By Jim Schutze
By Rachel Watts
By Lauren Drewes Daniels
By Anna Merlan
By Lee Escobedo
By Eric Nicholson
"I remember thinking that'll take me six months to get over it, and it wound up taking six years," Thomas says, bowing his head and lowering his voice almost to a whisper. "It's an acceptance problem." More than a decade later, Thomas is apparently still having problems accepting reality. Dallas County court records show that he is prone to aggression and suffers from "severe depression."
In 1994, Thomas pleaded no contest to one class-A misdemeanor count of assault, and was ordered to pay $660 in court fines and undergo 12 months of supervision.
The charge stemmed from an October 1, 1994, verbal confrontation between Thomas and an employee of the Kroger grocery store in Richardson. During an argument with employee Abel "Rocky" Acosta in the store's parking lot, Thomas grabbed Acosta's necktie in an attempt to elude approaching police officers, according to court records.
When he was arrested, the retired engineer had $100 in the bank, $20 in his pocket, and $2,500 in monthly expenses, records show.
Now, Thomas can barely manage to keep a roof over his head, or a clean shirt on his back. DISD employees who have encountered Thomas say he has a severe hygiene problem that often precedes him. His aroma, combined with his abusive descriptions of African-Americans and his time-consuming demands, makes it difficult for them to understand his true intentions.
"In front of our employees, who are African-American, he refers to our kids as 'my ghetto kids,'" says one employee who has dealt with Thomas. "He's come to look at our records for three days, all in the same outfit. [We] won't sit in the same room with him because of his odor."
At 7:45 a.m. on Thursday, August 28, a "meeting" of the Lincoln High School faculty advisory committee convenes inside a tiny conference room next to Principal Napoleon Lewis' office. Phil Thomas, wearing his oil-stained pants for the third day in a row, is seated at the head of the table next to math teacher and committee chairman C.B. Jackson. Three teachers occupy the opposite end of the table, wondering why, exactly, they have been summoned.
They are here, it turns out, because Thomas has asked for a meeting to pitch the Great American Dream Machine, and school officials have decided to oblige.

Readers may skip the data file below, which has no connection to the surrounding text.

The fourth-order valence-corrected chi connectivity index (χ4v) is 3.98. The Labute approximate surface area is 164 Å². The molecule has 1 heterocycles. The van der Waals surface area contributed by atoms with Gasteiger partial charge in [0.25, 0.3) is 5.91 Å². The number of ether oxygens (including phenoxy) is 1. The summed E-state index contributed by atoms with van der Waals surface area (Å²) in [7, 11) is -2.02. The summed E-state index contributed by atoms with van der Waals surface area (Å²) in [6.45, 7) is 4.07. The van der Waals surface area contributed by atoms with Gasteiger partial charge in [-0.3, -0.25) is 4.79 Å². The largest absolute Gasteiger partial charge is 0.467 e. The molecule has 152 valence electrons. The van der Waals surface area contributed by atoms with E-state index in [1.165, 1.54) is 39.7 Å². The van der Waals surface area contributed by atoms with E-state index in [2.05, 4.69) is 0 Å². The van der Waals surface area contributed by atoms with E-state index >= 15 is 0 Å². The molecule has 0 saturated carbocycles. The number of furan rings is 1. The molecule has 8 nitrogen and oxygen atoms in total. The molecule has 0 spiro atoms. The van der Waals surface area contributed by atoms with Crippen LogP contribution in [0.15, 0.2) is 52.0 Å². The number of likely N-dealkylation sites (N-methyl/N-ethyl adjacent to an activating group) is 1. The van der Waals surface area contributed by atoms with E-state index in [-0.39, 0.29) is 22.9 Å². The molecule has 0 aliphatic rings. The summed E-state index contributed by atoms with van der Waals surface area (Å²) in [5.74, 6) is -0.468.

After Jackson makes a brief opening statement, Thomas starts explaining to the educators, once again, his vision of scholarships, vending machines, and enterprising students.
He is interrupted when librarian Cheryl Mohr asks who is taking minutes of the meeting.
"This isn't a faculty advisory committee meeting as far as the school is concerned. It's a faculty advisory meeting to take care of some of the problems we've had with this fund-raising effort," Jackson informs the group, tilting his head in Thomas' direction on the word "this."
Like good pupils, the teachers gaze at Thomas intently as he hands out copies of the school's 1995-'96 extracurricular activities budget. He explains that too much money is being spent on student activities, like the choir's trip to London and especially sports.
"London? What are you talking about? Did they go to London, too?" Mohr asks in a surprised tone, momentarily guessing that Thomas knows something she doesn't. After reassuring the teachers that he knows how every dime in the school is spent, Thomas admits it's possible the students just stopped over in London on their way to Vienna.
"The choir performed in Vienna, Austria," Jackson says, pulling off his glasses and squeezing the bridge of his nose as if a migraine were forming in his head.
England. Austria. That's not the point, says Thomas. The point is that the school is wasting money while students need scholarships, and they need them now.
Besides, he's been through this whole discussion with former DISD Superintendent Chad Woolery to no avail, and he wants action. Now.
The teachers gawk in amazement as Thomas proceeds to replay the conversation, real or imagined, that he had with Woolery.
"I asked Chad Woolery why there are no scholarships, and he said, 'We don't give scholarships,' and I said to myself, 'You lying son of a bitch,'" says Thomas, who abruptly stops talking and exhales a high-pitched cackle. The windowless room seems to be getting warmer, and the teachers' patience thinner. What does this man want, anyway?
For the next half-hour, Thomas explains what he's been trying to do for more than two years: let his "Biz Kids" start their own businesses by managing vending machines and use the profits for academic scholarships, minus his 50-percent cut. And he wants the teachers to convince Napoleon Lewis to OK the plan.
What the teachers don't know, however, is that Thomas has spent the past two years explaining his plan to Lewis and every administrator all the way up to the DISD Board of Trustees. So far, nobody has been able to figure out how to make the plan work, or how to make Thomas go away.
DISD General Counsel Dennis Eichelbaum confirms that Thomas continues to make weekly, sometimes daily, requests for information that are sapping the time and energy of his staff.
"Mr. Thomas' constant barrage of requests seem to never get answered as fast as he would like them to, nor do his demands," says Eichelbaum, whose tone of voice indicates a high degree of annoyance with the subject.
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